Without paywalls, the media accepts serfdom in the kingdoms of Facebook and Google


Facebook has packed up the media’s clothes, guitar and complete set of Bob Dylan albums and left it in the porch in the pouring rain.

When Facebook first tried to entice media organisations to publish “Instant Articles” directly on to its platform, rather than post links to their own sites, the late New York Times reporter David Carr had a stark warning. “Media companies would essentially be serfs in a kingdom that Facebook owns,” he wrote in October 2014.

Nonetheless, many publishers took the deal, telling themselves that they were going into this marriage with their eyes open. They would provide the content; Facebook would provide the eyeballs. They would get the huge traffic boosts available by being shoved into the newsfeeds of hundreds of millions of people (Facebook hit one billion users in August 2015, and two billion in June 2017) and the social network would give its users more reasons to stay in its walled garden, where it could hoover up valuable personal and browsing data. All this would be funded by advertisers, who would give both parties handsome amounts of cash.

If this was a marriage, it was one of those bad ones that ends in tabloid pictures of the wife in a big coat and red lipstick, trying to look demure outside the High Court. Newspapers very quickly realised that they had not only lost control of their distribution mechanism, but they were now competing with a sexier version of themselves. Their own websites relied on advertising revenue, but Facebook served fewer ads alongside their content (a better browsing experience) and had better data on its users. That mattered because advertising has always been about targeting a particular market: there’s no point trying to flog foie gras in the Guardian. But Facebook could slice up audiences with a precision that left the old media reeling. I remember posting about my engagement on Facebook and getting a solid six months of wedding dresses and weight loss supplements.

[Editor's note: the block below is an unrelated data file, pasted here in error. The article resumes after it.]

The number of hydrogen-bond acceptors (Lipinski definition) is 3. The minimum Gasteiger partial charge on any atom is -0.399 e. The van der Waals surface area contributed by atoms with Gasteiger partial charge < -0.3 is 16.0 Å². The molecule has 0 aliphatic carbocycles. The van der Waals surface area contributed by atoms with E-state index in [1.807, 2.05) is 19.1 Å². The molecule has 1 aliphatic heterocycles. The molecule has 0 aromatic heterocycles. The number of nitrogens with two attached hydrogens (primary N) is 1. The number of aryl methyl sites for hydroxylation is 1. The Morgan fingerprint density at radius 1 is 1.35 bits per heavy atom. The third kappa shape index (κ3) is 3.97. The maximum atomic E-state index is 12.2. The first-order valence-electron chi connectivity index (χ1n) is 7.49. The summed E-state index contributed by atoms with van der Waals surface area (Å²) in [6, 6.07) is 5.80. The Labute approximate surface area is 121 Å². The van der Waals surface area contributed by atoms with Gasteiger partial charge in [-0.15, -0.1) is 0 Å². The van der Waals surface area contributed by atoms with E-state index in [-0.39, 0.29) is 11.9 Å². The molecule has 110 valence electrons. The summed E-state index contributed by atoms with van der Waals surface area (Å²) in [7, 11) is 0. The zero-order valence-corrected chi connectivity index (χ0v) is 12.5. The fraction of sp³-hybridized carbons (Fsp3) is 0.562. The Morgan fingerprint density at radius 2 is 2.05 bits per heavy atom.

Journalists pride themselves on being hard-bitten cynics but the truth was that they had fallen in love. They were bowled over by their Facebook-boosted numbers – record uniques! page views raining from the sky! – and decided to kid themselves that this was a relationship that could last.

Things first went truly sour during the 2016 US presidential election, when blue-chip media organisations woke up to the fact they were competing with conspiracy theories and overt propaganda laundered through Facebook’s clean white and blue aesthetic to look just as classy as their own expensive journalism. This explains the sudden coolness that crept into the traditional media’s attitude to Facebook: call it the “sleeping in separate beds” phase.

Now, though, Facebook has packed up the media’s clothes, guitar and complete set of Bob Dylan albums and left it in the porch in the pouring rain. In December, it announced that it was changing its newsfeed to prioritise “meaningful interactions” between friends. Translated from passive-aggressive Californian, that means downgrading news content so that users …read more

Source:: New Statesman


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